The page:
Our secondhand 1900’s solid wood cradle [and an announcement]

Trigger warning: this blog post mentions a previous miscarriage.

Today we collected quite possibly the most exciting secondhand find I’ve found in a long time. Our newest secondhand addition is for our upcoming newest addition …

We’ve been keeping a little secret this past while. Though, a not so little secret if you saw my midriff right now.

At the end of March we had a miscarriage when I was 12 weeks pregnant. When we found out in August that we were pregnant again, we kept it to ourselves for a long time. Entirely out of nerves and fear. We didn’t tell anyone, especially our families, until two weeks ago after my 20-week scan.

Way back in the beginning of 2020 when we were pregnant the first time, I was on the lookout for a crib / cradle for the downstairs of our house. I checked out my usual online secondhand sites and bookmarked loads of pieces, but never ended up contacting anyone because of our miscarriage. It was only this week that I started nervously looking for cribs and cradles again.

I returned to Kijiji and Facebook Marketplace to look for secondhand cribs when I noticed on Facebook Marketplace that one of the cribs I saved from earlier this year was still available. I contacted the owner this morning to see if it was still available and if so, we could collect it today. It amazingly was still available so we drove to view it*. Trust me when I say the photos of this crib do not do it justice. I feel I need to take more pictures of it in the morning in better lighting. It is huge and solid and gorgeous. The owner explained that they used it with their kids, that he was in it when he was a baby [he was in his mid-60’s] and previous to that, his mother was in it when she was a baby. It’s easily an Edwardian piece, possibly Victorian, but I think that would be a bit of a stretch. It is so gorgeous and huge and I am so happy it will now be part of our home.

The cradle was online for a year before I contacted the owner. A year! It was originally priced at $150, but was reduced to $75 earlier this year. I took a chance and offered $50 and the owner accepted [side note: they were the nicest most genuine couple, which just adds to how amazing this cradle is. They offered to bring us snowmobiling once it’s safe to do so – insert hormonal ugly crying face here].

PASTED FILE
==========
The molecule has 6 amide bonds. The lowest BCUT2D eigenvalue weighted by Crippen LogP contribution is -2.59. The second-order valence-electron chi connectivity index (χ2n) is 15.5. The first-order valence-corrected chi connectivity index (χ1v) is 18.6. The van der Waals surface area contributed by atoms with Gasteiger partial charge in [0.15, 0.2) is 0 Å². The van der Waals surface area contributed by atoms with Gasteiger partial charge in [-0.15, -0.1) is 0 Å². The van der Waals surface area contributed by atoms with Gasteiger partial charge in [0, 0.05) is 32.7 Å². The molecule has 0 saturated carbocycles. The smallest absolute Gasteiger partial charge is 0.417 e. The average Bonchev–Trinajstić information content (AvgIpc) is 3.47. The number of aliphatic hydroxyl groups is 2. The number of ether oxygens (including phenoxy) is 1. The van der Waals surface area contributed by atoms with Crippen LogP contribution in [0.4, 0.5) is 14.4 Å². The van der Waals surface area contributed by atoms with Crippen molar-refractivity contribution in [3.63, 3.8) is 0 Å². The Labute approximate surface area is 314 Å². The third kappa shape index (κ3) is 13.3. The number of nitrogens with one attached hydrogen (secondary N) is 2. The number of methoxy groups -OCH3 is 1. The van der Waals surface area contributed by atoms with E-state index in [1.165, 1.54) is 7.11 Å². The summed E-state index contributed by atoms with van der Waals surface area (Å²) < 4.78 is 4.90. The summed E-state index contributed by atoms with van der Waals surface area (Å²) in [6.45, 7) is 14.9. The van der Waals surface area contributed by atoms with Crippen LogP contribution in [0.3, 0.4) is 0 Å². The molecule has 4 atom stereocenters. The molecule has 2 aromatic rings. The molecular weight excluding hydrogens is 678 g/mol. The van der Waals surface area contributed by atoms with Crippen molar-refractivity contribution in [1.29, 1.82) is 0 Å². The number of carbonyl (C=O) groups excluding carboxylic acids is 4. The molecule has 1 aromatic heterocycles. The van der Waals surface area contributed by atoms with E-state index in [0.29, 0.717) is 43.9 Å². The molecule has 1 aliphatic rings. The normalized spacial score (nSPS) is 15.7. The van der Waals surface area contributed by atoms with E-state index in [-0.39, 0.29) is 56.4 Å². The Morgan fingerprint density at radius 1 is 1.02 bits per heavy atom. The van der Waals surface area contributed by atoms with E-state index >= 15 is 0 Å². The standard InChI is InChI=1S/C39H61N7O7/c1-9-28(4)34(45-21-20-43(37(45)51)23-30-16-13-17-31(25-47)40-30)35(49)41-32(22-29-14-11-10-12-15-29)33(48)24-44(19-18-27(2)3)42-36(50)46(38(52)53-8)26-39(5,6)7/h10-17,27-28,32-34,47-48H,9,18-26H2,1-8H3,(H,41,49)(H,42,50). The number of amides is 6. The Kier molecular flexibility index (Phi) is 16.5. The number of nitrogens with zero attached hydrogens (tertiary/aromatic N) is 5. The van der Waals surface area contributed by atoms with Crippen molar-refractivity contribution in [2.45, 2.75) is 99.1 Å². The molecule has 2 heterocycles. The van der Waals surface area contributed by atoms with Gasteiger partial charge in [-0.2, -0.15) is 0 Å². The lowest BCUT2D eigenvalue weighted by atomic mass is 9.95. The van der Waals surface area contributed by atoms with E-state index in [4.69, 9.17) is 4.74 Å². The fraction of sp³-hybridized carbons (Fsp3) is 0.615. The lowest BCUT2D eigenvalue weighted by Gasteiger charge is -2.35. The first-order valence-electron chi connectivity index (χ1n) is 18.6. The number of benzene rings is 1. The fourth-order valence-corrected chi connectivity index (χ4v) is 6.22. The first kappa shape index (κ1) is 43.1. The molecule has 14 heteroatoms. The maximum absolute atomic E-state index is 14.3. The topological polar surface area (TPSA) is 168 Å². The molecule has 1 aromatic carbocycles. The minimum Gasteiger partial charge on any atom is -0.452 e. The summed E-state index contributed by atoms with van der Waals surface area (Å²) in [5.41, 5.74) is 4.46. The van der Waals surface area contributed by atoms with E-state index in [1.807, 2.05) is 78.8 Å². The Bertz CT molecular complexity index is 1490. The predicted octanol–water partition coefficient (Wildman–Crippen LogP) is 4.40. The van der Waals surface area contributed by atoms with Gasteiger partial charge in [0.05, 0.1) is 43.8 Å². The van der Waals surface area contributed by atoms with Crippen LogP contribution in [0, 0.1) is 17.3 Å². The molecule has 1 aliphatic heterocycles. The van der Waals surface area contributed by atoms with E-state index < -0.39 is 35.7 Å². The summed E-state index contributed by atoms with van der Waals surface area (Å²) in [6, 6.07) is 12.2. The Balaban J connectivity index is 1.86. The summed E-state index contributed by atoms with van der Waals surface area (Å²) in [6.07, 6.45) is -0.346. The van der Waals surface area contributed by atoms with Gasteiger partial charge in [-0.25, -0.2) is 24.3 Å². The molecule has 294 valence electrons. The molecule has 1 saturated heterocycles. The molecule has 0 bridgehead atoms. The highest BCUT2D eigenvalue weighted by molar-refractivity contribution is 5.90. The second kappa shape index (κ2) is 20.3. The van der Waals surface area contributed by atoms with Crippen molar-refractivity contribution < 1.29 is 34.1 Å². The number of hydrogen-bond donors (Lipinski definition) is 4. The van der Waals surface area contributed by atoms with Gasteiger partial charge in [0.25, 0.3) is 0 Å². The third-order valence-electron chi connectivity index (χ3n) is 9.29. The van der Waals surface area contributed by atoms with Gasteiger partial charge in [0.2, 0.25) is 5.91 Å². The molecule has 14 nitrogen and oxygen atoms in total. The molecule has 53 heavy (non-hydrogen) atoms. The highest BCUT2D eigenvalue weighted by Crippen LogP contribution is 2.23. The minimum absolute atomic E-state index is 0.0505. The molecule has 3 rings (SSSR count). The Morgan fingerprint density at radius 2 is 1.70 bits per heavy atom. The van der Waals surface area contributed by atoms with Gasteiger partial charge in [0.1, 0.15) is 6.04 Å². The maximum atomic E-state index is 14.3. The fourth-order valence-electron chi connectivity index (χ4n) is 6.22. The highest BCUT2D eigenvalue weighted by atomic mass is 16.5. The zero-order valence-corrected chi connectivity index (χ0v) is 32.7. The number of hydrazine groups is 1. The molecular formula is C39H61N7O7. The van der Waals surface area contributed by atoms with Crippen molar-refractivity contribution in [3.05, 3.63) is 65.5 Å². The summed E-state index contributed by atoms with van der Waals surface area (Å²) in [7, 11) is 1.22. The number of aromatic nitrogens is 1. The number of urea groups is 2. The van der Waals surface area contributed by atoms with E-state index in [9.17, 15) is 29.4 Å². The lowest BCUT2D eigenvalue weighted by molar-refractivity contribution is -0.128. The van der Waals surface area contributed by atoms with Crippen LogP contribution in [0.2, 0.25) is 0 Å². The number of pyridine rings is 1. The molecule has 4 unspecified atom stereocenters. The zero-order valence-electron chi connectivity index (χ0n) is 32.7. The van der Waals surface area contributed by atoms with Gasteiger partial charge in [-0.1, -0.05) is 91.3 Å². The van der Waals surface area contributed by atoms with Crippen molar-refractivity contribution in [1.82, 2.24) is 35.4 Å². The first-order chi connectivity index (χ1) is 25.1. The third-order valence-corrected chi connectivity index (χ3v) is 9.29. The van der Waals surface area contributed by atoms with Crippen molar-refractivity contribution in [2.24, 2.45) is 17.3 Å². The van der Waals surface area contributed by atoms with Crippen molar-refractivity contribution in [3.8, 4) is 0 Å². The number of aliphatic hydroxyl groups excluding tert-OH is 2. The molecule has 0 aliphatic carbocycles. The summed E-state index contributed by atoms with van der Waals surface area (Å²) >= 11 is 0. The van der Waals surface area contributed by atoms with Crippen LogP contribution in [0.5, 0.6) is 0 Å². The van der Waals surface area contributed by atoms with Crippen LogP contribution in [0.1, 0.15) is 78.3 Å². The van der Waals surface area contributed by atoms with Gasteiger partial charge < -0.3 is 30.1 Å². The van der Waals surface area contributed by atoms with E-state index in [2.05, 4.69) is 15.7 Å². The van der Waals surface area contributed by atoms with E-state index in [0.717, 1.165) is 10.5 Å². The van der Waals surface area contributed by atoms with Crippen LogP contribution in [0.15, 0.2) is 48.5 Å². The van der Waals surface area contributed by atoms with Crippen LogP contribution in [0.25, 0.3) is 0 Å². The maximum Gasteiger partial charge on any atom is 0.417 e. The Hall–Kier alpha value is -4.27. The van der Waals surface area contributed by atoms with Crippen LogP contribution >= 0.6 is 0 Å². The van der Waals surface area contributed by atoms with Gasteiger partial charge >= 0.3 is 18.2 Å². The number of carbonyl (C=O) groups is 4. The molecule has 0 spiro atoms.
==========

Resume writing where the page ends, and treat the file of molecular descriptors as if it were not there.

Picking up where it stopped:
For anyone wondering, no I will not be painting it. I’ve been thinking about adding a small monogram to each end of the cradle base, but that’s as far as I’d go with ‘updating’ it. I think it would be an absolute insult to paint just for the sake of it as it’s way too beautiful.

p.s. I’ve been so nervous to buy anything in preparation of baby’s arrival that I’ve only bought one tiny hat and a onesie so far, and now this cradle. I know this is common with couples who have previously suffered a miscarriage, but I never realized how much of a mental minefield it is. I’m scared to buy baby clothes and I’m scared every time I go to the bathroom. I almost don’t want to talk about it as I feel I’m jinxing something. But I’m also excited and so happy I could cry. Oh, and let’s not forget the hormonal guilt; by keeping it quiet I’m not celebrating this baby as much as I did with Cora [hormones should be illegal]. I want to be excited and I want to get carried away preparing for our baby. As I’m writing this I can feel her kicking away, reminding me to go to the bathroom. We have 4 months until her arrival [we’re due May 2nd!], so I’m choosing to let myself get carried away with baby stuff now đź–¤

*We’re in a lock down here in Ontario and therefore took all the necessary precautions when viewing the cradle. We all met outside, all wore masks and kept very far apart from one another. As soon as we got home with the cradle I disinfected it entirely and we washed our hands thoroughly. We didn’t travel far to view the cradle either so were not visiting a city.

Lately

Trigger warning: this blog post is about a very recent miscarriage.

Today we would have been 13 weeks pregnant. At 11 weeks and 5 days we miscarried unexpectedly. Over the past few days I’ve focused on the idea that my body knew something wasn’t right with the pregnancy and did what was best.